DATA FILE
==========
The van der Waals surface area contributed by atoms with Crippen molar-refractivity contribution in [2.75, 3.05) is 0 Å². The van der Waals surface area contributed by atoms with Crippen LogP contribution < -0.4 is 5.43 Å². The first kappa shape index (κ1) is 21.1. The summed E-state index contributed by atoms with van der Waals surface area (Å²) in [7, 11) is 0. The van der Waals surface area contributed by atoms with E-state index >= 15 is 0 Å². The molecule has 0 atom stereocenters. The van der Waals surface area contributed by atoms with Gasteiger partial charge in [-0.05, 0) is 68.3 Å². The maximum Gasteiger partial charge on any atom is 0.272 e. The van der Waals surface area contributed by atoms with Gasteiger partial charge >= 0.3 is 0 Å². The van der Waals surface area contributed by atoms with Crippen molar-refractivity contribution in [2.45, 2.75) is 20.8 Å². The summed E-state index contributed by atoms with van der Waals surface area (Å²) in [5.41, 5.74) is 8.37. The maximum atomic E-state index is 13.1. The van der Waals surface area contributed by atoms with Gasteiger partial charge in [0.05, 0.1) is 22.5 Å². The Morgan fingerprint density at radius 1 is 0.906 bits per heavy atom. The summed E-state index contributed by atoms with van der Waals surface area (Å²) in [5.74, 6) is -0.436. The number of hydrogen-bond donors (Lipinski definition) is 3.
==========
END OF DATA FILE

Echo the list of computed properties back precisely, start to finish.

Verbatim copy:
The van der Waals surface area contributed by atoms with Crippen molar-refractivity contribution in [2.75, 3.05) is 0 Å². The van der Waals surface area contributed by atoms with Crippen LogP contribution < -0.4 is 5.43 Å². The first kappa shape index (κ1) is 21.1. The summed E-state index contributed by atoms with van der Waals surface area (Å²) in [7, 11) is 0. The van der Waals surface area contributed by atoms with E-state index >= 15 is 0 Å². The molecule has 0 atom stereocenters. The van der Waals surface area contributed by atoms with Gasteiger partial charge in [-0.05, 0) is 68.3 Å². The maximum Gasteiger partial charge on any atom is 0.272 e. The van der Waals surface area contributed by atoms with Gasteiger partial charge >= 0.3 is 0 Å². The van der Waals surface area contributed by atoms with Crippen molar-refractivity contribution in [2.45, 2.75) is 20.8 Å². The summed E-state index contributed by atoms with van der Waals surface area (Å²) in [5.41, 5.74) is 8.37. The maximum atomic E-state index is 13.1. The van der Waals surface area contributed by atoms with Gasteiger partial charge in [0.05, 0.1) is 22.5 Å². The Morgan fingerprint density at radius 1 is 0.906 bits per heavy atom. The summed E-state index contributed by atoms with van der Waals surface area (Å²) in [5.74, 6) is -0.436. The number of hydrogen-bond donors (Lipinski definition) is 3.